Saying that "an arbitrary and unlawful financial blockade ... has destroyed 95 percent of our revenue," WikiLeaks has suspended publishing operations and founder Julian Assange says it may have to shut down permanently by year's end.
A big fight is brewing in the Senate over the national defense policy bill. It's legislation that would authorize a pay raise and other benefits for U.S. troops.
But the bipartisan bill also contains a provision about detainees that's raising alarms at the White House, because the Obama administration says the measure would tie its hands in some terrorism cases.
The defense authorization bill has pitted President Obama's national security advisers against some prominent Democrats in the U.S. Senate.
Originally published on Mon October 24, 2011 5:50 pm
Update at 5:42 p.m. ET. As expected, President Obama announced that his administration was easing the terms of a federal program that would open the doors for homeowners to refinancing their homes no matter how far underwater their mortgage is.
The AP reports that the Federal Housing Finance Administration "estimated an additional 1 million people would qualify. Moody's Analytics say the figure could be as high as 1.6 million."
"Libya's transitional leader has ordered an investigation into the death of Moammar Gadhafi after the U.S. and other international powers pressed for the probe," The Associated Press reports. It adds that "Mustafa Abdul-Jalil told a news conference in the eastern city of Benghazi that the Transitional National Council formed a committee to investigate the killing on Thursday, amid conflicting reports of how the dictator who ruled Libya for four decades died."
A school in Flint, Mich., gathered tens of thousands of potato chip bags, juice boxes and other lunchtime trash, then sold it all to Terracycle, a company that turns the packaging into bags and placemats. The school made almost $500 dollars.
"The U.S. has pulled its ambassador out of Syria over security concerns, blaming President Bashar Assad's government for the threats.," The Associated Press writes. "State Department spokesman Mark Toner said Monday that Ambassador Robert Ford returned to Washington this weekend after 'credible threats against his personal safety.' "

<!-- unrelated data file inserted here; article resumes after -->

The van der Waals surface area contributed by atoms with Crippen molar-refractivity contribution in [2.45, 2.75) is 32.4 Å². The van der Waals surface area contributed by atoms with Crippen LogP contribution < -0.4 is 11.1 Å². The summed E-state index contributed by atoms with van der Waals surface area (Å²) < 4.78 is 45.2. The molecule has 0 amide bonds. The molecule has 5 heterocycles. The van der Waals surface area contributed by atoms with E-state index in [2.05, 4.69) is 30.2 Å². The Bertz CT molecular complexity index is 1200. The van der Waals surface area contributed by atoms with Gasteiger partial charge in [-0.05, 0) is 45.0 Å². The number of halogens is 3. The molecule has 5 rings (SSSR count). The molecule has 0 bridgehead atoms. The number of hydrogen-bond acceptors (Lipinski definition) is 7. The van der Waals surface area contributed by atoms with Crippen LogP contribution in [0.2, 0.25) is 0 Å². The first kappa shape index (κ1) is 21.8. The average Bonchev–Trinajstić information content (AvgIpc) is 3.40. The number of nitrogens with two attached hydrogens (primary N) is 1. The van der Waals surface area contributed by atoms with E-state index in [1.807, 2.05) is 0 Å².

Credit Michael LaMonica / Berkeley Repertory Theatre
Four's The Score: One of a handful of performers to score an EGOT — an Emmy, a Grammy, an Oscar and a Tony — Rita Moreno is revisiting the highlights and lowlights of her life and career in a new solo show.
Moreno won her Oscar for the part of Anita, the firebrand girlfriend of the heroine's brother, in the film West Side Story, which recently had its 50th anniversary.
Credit Ricardo Montalban Theatre
John Leguizamo's fifth solo show, Ghetto Klown, tracks the arc of his show-business career.
Rita Moreno — the only Latino performer to win an Emmy, a Grammy, an Oscar and a Tony — is reprising some of her most memorable characters in a solo show at the Berkeley Repertory Theater. Up the coast in Los Angeles, John Leguizamo, who co-starred opposite Al Pacino in Carlito's Way and voiced Sid the sloth in the animated Ice Age films, is performing another of his acclaimed solo shows. And while their Hollywood success came 40 years apart, the two say they encountered many of the same hurdles.
If you're a senior on Medicare — or an adult child responsible for a senior on Medicare — here's something you should know: The annual "open enrollment" period for joining or changing prescription drug or private health plans is already under way.
"It's much earlier this year. It started on Oct. 15, and it's going to stop on Dec. 7," says Nancy Metcalf, a senior editor and health expert at Consumer Reports. "So you have your window right now."
Alabama farmers are facing a labor crisis because of the state's new immigration law as both legal and undocumented migrant workers have fled the state since the strict new rules went into effect last month.
So far, piecemeal efforts to match the unemployed or work release inmates to farm jobs are not panning out, and farmers are asking state lawmakers to do something before the spring planting season.
Lance Cpl. Dakota Hicks, from Laharpe, Ill., connects a radio battery to a portable solar panel system in Sangin District, Afghanistan.
Credit Mohammed Obaid Ormur / AP
A tanker bringing fuel to U.S. and NATO forces burns after being attacked by militants in Afghanistan's Logar province in August. Military officials say fuel convoys are a significant vulnerability for U.S. forces.